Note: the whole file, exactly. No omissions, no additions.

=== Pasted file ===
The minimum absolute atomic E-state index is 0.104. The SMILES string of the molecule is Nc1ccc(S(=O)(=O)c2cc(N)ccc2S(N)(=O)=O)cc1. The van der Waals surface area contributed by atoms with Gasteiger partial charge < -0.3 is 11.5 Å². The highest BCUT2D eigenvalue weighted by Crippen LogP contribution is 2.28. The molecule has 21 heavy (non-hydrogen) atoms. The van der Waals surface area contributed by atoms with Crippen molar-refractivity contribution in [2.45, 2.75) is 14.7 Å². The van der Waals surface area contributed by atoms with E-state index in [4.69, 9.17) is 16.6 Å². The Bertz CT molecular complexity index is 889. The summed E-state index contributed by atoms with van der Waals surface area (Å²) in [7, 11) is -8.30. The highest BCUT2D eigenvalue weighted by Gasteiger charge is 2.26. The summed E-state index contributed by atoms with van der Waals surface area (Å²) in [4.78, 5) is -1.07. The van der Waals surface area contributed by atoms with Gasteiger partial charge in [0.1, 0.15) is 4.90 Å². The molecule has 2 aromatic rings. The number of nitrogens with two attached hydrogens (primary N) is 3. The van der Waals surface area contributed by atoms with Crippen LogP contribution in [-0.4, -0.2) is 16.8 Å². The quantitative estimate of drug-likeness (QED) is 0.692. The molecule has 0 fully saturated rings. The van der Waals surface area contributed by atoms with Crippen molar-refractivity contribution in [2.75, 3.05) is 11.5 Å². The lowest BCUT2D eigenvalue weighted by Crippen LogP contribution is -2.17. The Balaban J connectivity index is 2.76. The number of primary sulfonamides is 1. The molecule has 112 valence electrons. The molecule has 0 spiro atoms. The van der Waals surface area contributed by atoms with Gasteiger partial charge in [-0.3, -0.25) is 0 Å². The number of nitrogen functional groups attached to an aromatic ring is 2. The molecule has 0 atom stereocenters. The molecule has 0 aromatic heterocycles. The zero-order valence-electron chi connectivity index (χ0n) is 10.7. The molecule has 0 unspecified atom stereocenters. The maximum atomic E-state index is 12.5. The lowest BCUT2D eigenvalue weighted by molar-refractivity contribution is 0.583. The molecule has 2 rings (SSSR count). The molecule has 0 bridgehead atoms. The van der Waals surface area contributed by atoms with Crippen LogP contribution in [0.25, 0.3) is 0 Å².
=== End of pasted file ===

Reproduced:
The minimum absolute atomic E-state index is 0.104. The SMILES string of the molecule is Nc1ccc(S(=O)(=O)c2cc(N)ccc2S(N)(=O)=O)cc1. The van der Waals surface area contributed by atoms with Gasteiger partial charge < -0.3 is 11.5 Å². The highest BCUT2D eigenvalue weighted by Crippen LogP contribution is 2.28. The molecule has 21 heavy (non-hydrogen) atoms. The van der Waals surface area contributed by atoms with Crippen molar-refractivity contribution in [2.45, 2.75) is 14.7 Å². The van der Waals surface area contributed by atoms with E-state index in [4.69, 9.17) is 16.6 Å². The Bertz CT molecular complexity index is 889. The summed E-state index contributed by atoms with van der Waals surface area (Å²) in [7, 11) is -8.30. The highest BCUT2D eigenvalue weighted by Gasteiger charge is 2.26. The summed E-state index contributed by atoms with van der Waals surface area (Å²) in [4.78, 5) is -1.07. The van der Waals surface area contributed by atoms with Gasteiger partial charge in [0.1, 0.15) is 4.90 Å². The molecule has 2 aromatic rings. The number of nitrogens with two attached hydrogens (primary N) is 3. The van der Waals surface area contributed by atoms with Crippen LogP contribution in [-0.4, -0.2) is 16.8 Å². The quantitative estimate of drug-likeness (QED) is 0.692. The molecule has 0 fully saturated rings. The van der Waals surface area contributed by atoms with Crippen molar-refractivity contribution in [2.75, 3.05) is 11.5 Å². The lowest BCUT2D eigenvalue weighted by Crippen LogP contribution is -2.17. The Balaban J connectivity index is 2.76. The number of primary sulfonamides is 1. The molecule has 112 valence electrons. The molecule has 0 spiro atoms. The van der Waals surface area contributed by atoms with Gasteiger partial charge in [-0.3, -0.25) is 0 Å². The number of nitrogen functional groups attached to an aromatic ring is 2. The molecule has 0 atom stereocenters. The molecule has 0 aromatic heterocycles. The zero-order valence-electron chi connectivity index (χ0n) is 10.7. The molecule has 0 unspecified atom stereocenters. The maximum atomic E-state index is 12.5. The lowest BCUT2D eigenvalue weighted by molar-refractivity contribution is 0.583. The molecule has 2 rings (SSSR count). The molecule has 0 bridgehead atoms. The van der Waals surface area contributed by atoms with Crippen LogP contribution in [0.25, 0.3) is 0 Å².